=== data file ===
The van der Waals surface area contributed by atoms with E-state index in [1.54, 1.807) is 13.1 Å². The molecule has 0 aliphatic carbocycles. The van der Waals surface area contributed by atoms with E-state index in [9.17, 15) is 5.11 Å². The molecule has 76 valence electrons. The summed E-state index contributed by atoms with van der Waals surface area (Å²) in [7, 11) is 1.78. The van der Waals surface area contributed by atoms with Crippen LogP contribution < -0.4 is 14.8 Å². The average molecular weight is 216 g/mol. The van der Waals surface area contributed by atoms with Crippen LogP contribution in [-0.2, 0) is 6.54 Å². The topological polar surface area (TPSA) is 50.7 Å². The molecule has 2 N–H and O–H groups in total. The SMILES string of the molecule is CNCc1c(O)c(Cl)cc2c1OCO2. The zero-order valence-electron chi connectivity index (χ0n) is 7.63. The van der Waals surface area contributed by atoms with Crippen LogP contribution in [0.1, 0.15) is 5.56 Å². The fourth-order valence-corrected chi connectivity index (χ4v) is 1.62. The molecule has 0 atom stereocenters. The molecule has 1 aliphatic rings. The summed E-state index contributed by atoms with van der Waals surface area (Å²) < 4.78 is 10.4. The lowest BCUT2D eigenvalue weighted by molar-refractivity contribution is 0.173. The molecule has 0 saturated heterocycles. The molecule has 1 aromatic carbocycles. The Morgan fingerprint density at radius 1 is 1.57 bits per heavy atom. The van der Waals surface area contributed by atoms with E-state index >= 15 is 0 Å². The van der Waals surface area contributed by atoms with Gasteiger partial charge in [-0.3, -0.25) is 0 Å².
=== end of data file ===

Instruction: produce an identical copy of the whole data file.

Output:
The van der Waals surface area contributed by atoms with E-state index in [1.54, 1.807) is 13.1 Å². The molecule has 0 aliphatic carbocycles. The van der Waals surface area contributed by atoms with E-state index in [9.17, 15) is 5.11 Å². The molecule has 76 valence electrons. The summed E-state index contributed by atoms with van der Waals surface area (Å²) in [7, 11) is 1.78. The van der Waals surface area contributed by atoms with Crippen LogP contribution < -0.4 is 14.8 Å². The average molecular weight is 216 g/mol. The van der Waals surface area contributed by atoms with Crippen LogP contribution in [-0.2, 0) is 6.54 Å². The topological polar surface area (TPSA) is 50.7 Å². The molecule has 2 N–H and O–H groups in total. The SMILES string of the molecule is CNCc1c(O)c(Cl)cc2c1OCO2. The zero-order valence-electron chi connectivity index (χ0n) is 7.63. The van der Waals surface area contributed by atoms with Crippen LogP contribution in [0.1, 0.15) is 5.56 Å². The fourth-order valence-corrected chi connectivity index (χ4v) is 1.62. The molecule has 0 atom stereocenters. The molecule has 1 aliphatic rings. The summed E-state index contributed by atoms with van der Waals surface area (Å²) < 4.78 is 10.4. The lowest BCUT2D eigenvalue weighted by molar-refractivity contribution is 0.173. The molecule has 0 saturated heterocycles. The molecule has 1 aromatic carbocycles. The Morgan fingerprint density at radius 1 is 1.57 bits per heavy atom. The van der Waals surface area contributed by atoms with E-state index >= 15 is 0 Å². The van der Waals surface area contributed by atoms with Gasteiger partial charge in [-0.3, -0.25) is 0 Å².